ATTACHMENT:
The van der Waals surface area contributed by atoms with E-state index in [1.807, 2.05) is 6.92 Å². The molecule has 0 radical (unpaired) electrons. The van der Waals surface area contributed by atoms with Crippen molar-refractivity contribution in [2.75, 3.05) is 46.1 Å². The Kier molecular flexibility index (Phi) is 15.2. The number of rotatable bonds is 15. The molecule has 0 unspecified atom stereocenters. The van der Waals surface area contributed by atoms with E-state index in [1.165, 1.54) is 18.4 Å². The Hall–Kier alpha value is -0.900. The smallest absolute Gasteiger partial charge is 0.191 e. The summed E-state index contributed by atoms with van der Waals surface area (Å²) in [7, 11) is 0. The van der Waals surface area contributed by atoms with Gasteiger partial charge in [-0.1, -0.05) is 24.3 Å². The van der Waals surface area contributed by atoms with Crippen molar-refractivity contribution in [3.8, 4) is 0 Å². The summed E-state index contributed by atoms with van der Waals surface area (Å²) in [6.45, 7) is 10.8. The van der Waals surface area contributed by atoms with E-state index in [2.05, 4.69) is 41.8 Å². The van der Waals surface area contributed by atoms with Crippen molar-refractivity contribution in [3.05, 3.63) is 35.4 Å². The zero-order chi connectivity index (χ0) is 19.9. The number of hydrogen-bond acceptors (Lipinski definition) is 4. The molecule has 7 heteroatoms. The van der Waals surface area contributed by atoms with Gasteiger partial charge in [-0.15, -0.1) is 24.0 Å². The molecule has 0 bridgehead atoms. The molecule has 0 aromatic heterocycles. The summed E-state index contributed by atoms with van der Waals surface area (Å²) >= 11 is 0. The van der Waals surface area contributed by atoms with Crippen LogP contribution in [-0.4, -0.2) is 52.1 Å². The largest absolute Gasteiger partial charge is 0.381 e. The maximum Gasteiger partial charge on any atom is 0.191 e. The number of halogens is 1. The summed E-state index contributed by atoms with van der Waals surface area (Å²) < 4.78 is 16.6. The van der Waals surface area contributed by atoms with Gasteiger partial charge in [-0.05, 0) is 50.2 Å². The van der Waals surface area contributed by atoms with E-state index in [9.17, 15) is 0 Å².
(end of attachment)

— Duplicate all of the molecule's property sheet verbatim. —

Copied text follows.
The van der Waals surface area contributed by atoms with E-state index in [1.807, 2.05) is 6.92 Å². The molecule has 0 radical (unpaired) electrons. The van der Waals surface area contributed by atoms with Crippen molar-refractivity contribution in [2.75, 3.05) is 46.1 Å². The Kier molecular flexibility index (Phi) is 15.2. The number of rotatable bonds is 15. The molecule has 0 unspecified atom stereocenters. The van der Waals surface area contributed by atoms with E-state index in [1.165, 1.54) is 18.4 Å². The Hall–Kier alpha value is -0.900. The smallest absolute Gasteiger partial charge is 0.191 e. The summed E-state index contributed by atoms with van der Waals surface area (Å²) in [7, 11) is 0. The van der Waals surface area contributed by atoms with Gasteiger partial charge in [-0.1, -0.05) is 24.3 Å². The van der Waals surface area contributed by atoms with Crippen molar-refractivity contribution in [3.8, 4) is 0 Å². The summed E-state index contributed by atoms with van der Waals surface area (Å²) in [6.45, 7) is 10.8. The van der Waals surface area contributed by atoms with E-state index in [2.05, 4.69) is 41.8 Å². The van der Waals surface area contributed by atoms with Crippen molar-refractivity contribution in [3.05, 3.63) is 35.4 Å². The zero-order chi connectivity index (χ0) is 19.9. The number of hydrogen-bond acceptors (Lipinski definition) is 4. The molecule has 7 heteroatoms. The van der Waals surface area contributed by atoms with Gasteiger partial charge in [-0.15, -0.1) is 24.0 Å². The molecule has 0 bridgehead atoms. The molecule has 0 aromatic heterocycles. The summed E-state index contributed by atoms with van der Waals surface area (Å²) >= 11 is 0. The van der Waals surface area contributed by atoms with Crippen LogP contribution in [-0.4, -0.2) is 52.1 Å². The largest absolute Gasteiger partial charge is 0.381 e. The maximum Gasteiger partial charge on any atom is 0.191 e. The number of halogens is 1. The summed E-state index contributed by atoms with van der Waals surface area (Å²) < 4.78 is 16.6. The van der Waals surface area contributed by atoms with Gasteiger partial charge in [-0.05, 0) is 50.2 Å². The van der Waals surface area contributed by atoms with E-state index in [9.17, 15) is 0 Å².